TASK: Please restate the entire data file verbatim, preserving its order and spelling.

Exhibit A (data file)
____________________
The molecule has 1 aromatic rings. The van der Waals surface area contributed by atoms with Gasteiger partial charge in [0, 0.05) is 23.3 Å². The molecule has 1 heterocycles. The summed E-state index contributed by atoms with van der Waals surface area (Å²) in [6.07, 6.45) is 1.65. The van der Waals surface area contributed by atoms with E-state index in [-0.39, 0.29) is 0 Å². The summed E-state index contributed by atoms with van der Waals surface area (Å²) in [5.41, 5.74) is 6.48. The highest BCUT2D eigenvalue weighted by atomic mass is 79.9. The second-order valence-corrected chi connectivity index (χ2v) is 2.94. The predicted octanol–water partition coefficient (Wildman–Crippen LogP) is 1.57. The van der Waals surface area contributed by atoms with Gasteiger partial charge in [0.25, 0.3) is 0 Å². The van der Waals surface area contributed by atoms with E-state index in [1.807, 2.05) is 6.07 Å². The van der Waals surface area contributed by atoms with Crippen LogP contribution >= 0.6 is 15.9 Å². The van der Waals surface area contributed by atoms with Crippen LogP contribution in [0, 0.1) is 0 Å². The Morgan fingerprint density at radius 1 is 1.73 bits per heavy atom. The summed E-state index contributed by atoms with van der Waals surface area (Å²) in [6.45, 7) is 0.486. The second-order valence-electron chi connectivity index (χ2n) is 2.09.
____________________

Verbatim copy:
The molecule has 1 aromatic rings. The van der Waals surface area contributed by atoms with Gasteiger partial charge in [0, 0.05) is 23.3 Å². The molecule has 1 heterocycles. The summed E-state index contributed by atoms with van der Waals surface area (Å²) in [6.07, 6.45) is 1.65. The van der Waals surface area contributed by atoms with E-state index in [-0.39, 0.29) is 0 Å². The summed E-state index contributed by atoms with van der Waals surface area (Å²) in [5.41, 5.74) is 6.48. The highest BCUT2D eigenvalue weighted by atomic mass is 79.9. The second-order valence-corrected chi connectivity index (χ2v) is 2.94. The predicted octanol–water partition coefficient (Wildman–Crippen LogP) is 1.57. The van der Waals surface area contributed by atoms with Gasteiger partial charge in [0.25, 0.3) is 0 Å². The van der Waals surface area contributed by atoms with E-state index in [1.807, 2.05) is 6.07 Å². The van der Waals surface area contributed by atoms with Crippen LogP contribution >= 0.6 is 15.9 Å². The van der Waals surface area contributed by atoms with Crippen LogP contribution in [0, 0.1) is 0 Å². The Morgan fingerprint density at radius 1 is 1.73 bits per heavy atom. The summed E-state index contributed by atoms with van der Waals surface area (Å²) in [6.45, 7) is 0.486. The second-order valence-electron chi connectivity index (χ2n) is 2.09.